Overall, 13 people face federal charges, with officials promising more on the way.
WASHINGTON DC-Federal officials charged 13 people this week in connection with Wednesday’s attack on the Capitol building. Out of that list, two are Virginia residents, both coming from Mathews County.
The Federal Bureau of Investigation announced Friday that 59-year-old Cindy Fitchett and 58-year-old Douglas Sweet face multiple charges. Fitchett, from Cobbs Creek and Sweet, from Hudgins, stand accused of knowingly entering or remaining in any restricted building or grounds without lawful authority. They’re also charged with intent to impede government business or official functions, engaging in disorderly conduct on Capitol grounds and violent entry and disorderly conduct on Capitol grounds.
In addition to those two, 11 others face federal charges. Some are familiar now like Gravette, Arkansas resident Richard Barnett. He’s the man whose photo popped up on social media, sitting at House Speaker Nancy Pelosi’s desk. Barnett faces one more charge than Fitchett and Sweet. The FBI accused him of stealing public money, property or records.
Also facing charges is Bradley Rukstales. The Illinois resident was until Friday CEO of tech company Cogensia. That changed quickly. Cogensia officials terminated Rukstales Friday, announcing it in a media statement. He faces the same charges as Fitchett and Sweet.
In the Justice Department’s Statement of Facts, Capitol Police Officer Joseph Bruno testified as to what happened. He identified Fitchett, Sweet and Rukstales, along with three others that were part of a crowd inside the Capitol. When he encountered them, Bruno said, the group was near the door to the House Atrium.
“In a loud and clear voice, Capitol Police officers ordered the crowd to leave the building,” Bruno said. “The crowd did not comply, and instead responded by shouting and cursing at the Capitol Police officers. The six individuals, like others in the larger crowd, willfully refused the order to leave.”
More to Come From DC
Speaking to the media Friday, Acting U.S. Attorney Michael Sherwin said people should expect to see more arrests and charges in the coming days.
“The lawless destruction of the U.S. Capitol building was an attack against one of our Nation’s greatest institutions,” said Sherwin. “My Office, along with our law enforcement partners at all levels, have been expeditiously working and leveraging every resource to identify, arrest, and begin prosecuting these individuals who took part in the brazen criminal acts at the U.S. Capitol.”
Currently 40 other cases related to Wednesday’s attack are making their way through the District of Columbia’s Superior Court.
Sherwin was one of several law enforcement officials who issued statements Friday. FBI Director Christopher Wray took it a step further. Wray said what happened Wednesday was criminal activity, not protected speech.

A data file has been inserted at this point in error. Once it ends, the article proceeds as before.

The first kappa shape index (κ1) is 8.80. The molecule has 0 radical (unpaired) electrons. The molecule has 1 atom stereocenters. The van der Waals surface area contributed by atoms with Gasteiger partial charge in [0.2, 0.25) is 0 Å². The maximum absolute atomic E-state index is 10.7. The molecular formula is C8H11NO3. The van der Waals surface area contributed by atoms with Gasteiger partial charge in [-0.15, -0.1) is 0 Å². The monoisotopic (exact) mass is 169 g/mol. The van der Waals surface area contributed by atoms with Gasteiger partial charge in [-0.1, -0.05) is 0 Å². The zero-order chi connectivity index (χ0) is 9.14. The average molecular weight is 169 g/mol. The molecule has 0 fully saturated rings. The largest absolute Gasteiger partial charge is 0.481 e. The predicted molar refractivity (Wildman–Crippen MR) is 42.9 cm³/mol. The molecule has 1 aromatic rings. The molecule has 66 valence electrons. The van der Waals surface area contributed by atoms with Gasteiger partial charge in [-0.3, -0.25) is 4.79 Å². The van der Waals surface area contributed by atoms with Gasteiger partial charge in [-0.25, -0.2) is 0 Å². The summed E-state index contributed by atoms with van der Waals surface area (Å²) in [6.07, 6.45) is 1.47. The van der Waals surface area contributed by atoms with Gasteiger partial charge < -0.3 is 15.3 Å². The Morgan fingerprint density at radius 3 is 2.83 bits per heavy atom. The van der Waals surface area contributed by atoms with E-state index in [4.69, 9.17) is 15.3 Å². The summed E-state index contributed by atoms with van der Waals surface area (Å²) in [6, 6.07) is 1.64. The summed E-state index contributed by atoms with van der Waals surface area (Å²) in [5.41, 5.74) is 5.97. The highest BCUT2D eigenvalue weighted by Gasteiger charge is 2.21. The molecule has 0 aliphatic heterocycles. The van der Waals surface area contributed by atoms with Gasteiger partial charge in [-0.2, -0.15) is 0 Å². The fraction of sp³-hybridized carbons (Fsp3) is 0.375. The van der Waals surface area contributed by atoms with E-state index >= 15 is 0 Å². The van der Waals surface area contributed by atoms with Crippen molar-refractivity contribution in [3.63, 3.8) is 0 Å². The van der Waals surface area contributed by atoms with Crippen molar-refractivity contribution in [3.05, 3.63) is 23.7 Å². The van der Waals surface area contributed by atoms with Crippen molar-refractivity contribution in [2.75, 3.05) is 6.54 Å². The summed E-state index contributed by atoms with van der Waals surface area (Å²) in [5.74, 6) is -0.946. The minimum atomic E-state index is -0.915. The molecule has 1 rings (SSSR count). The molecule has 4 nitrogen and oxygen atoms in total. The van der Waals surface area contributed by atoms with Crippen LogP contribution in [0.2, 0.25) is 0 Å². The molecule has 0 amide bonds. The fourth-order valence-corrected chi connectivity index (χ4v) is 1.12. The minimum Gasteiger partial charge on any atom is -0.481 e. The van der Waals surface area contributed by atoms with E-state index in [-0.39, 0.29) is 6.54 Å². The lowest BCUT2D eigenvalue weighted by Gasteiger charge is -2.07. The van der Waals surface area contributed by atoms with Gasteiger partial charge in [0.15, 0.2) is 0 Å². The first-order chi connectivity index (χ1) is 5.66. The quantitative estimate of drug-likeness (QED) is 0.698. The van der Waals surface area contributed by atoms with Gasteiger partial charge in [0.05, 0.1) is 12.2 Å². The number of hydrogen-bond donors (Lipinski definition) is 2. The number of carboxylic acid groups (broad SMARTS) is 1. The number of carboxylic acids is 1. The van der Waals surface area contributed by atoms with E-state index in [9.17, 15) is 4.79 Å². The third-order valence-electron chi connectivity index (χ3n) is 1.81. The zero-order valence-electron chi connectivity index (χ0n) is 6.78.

“To be clear, what took place that day was not First Amendment-protected activity, but rather an affront on our democracy,” Wray said. “The FBI, along with our local, state and federal partners, is committed to ensuring that justice is served.”
Issuing a Response in DC
Friday’s announcement seemed to be a response to earlier criticism. Late Wednesday, the DC Metro Police announced they made 52 arrests. By comparison, the same staff made 194 arrests during Black Lives Matter protests in the summer.
Washington Mayor Muriel Bowser and Police Chief Robert Contee tried to explain why the number was so different.
“Our members established a secure perimeter. [Then] we started with arrests [at the Capitol] and methodically moved out from [there],” Contee said. “There are arrests going on as we speak. Members of MPD are on the street and we will continue to enforce the mayor’s curfew.”
He acknowledged the difference in numbers between the June protests and Wednesday’s incident. In this case, officers had to travel, Contee said. When Metro Police got the call for help from the Capitol just after 1 p.m., it took a few minutes to get over there. In that time, a significant number of people left the area, Contee said.
Brian Carlton is Dogwood’s managing editor. You can reach him at [email protected].
The Biden administration on Thursday announced its latest proposal for widespread student loan cancellation that could provide relief to millions...
An effort to raise Virginia’s minimum wage to $15 per hour by 2026 is one step closer to becoming law after the Virginia Senate passed its version...
Virginia—especially the Shenandoah Valley region—is known for its charming small towns, each with its own unique character and attractions. From...
We all know Virginia is a state rich in history and natural beauty. While many people are familiar with its significant role in American history,...